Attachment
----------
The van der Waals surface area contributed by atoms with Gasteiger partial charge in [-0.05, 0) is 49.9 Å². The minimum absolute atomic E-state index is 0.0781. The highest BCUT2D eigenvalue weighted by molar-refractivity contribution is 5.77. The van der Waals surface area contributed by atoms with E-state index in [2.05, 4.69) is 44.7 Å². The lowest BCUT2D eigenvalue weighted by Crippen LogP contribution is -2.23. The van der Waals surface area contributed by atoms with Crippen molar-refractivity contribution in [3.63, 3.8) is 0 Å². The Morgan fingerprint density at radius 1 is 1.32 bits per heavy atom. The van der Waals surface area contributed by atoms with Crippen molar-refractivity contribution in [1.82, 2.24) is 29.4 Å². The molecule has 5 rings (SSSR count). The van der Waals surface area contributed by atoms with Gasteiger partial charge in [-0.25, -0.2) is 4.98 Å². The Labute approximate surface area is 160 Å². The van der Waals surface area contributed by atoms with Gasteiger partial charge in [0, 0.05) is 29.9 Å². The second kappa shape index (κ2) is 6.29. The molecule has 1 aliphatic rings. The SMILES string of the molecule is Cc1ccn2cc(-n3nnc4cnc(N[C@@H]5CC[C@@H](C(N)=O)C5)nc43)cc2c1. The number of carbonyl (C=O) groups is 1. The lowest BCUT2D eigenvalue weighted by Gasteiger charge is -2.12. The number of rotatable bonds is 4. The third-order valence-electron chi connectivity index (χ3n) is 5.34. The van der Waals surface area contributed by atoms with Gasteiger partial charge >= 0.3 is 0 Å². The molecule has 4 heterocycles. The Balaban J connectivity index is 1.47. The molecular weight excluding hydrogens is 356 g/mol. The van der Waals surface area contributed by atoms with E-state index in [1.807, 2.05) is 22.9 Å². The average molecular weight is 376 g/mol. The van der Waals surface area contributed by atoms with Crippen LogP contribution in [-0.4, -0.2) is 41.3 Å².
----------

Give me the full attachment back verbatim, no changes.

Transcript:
The van der Waals surface area contributed by atoms with Gasteiger partial charge in [-0.05, 0) is 49.9 Å². The minimum absolute atomic E-state index is 0.0781. The highest BCUT2D eigenvalue weighted by molar-refractivity contribution is 5.77. The van der Waals surface area contributed by atoms with E-state index in [2.05, 4.69) is 44.7 Å². The lowest BCUT2D eigenvalue weighted by Crippen LogP contribution is -2.23. The van der Waals surface area contributed by atoms with Crippen molar-refractivity contribution in [3.63, 3.8) is 0 Å². The Morgan fingerprint density at radius 1 is 1.32 bits per heavy atom. The van der Waals surface area contributed by atoms with Crippen molar-refractivity contribution in [1.82, 2.24) is 29.4 Å². The molecule has 5 rings (SSSR count). The van der Waals surface area contributed by atoms with Gasteiger partial charge in [-0.25, -0.2) is 4.98 Å². The Labute approximate surface area is 160 Å². The van der Waals surface area contributed by atoms with Gasteiger partial charge in [0, 0.05) is 29.9 Å². The second kappa shape index (κ2) is 6.29. The molecule has 1 aliphatic rings. The SMILES string of the molecule is Cc1ccn2cc(-n3nnc4cnc(N[C@@H]5CC[C@@H](C(N)=O)C5)nc43)cc2c1. The number of carbonyl (C=O) groups is 1. The lowest BCUT2D eigenvalue weighted by Gasteiger charge is -2.12. The number of rotatable bonds is 4. The third-order valence-electron chi connectivity index (χ3n) is 5.34. The van der Waals surface area contributed by atoms with Gasteiger partial charge >= 0.3 is 0 Å². The molecule has 4 heterocycles. The Balaban J connectivity index is 1.47. The molecular weight excluding hydrogens is 356 g/mol. The van der Waals surface area contributed by atoms with E-state index in [1.807, 2.05) is 22.9 Å². The average molecular weight is 376 g/mol. The van der Waals surface area contributed by atoms with Crippen LogP contribution in [-0.4, -0.2) is 41.3 Å².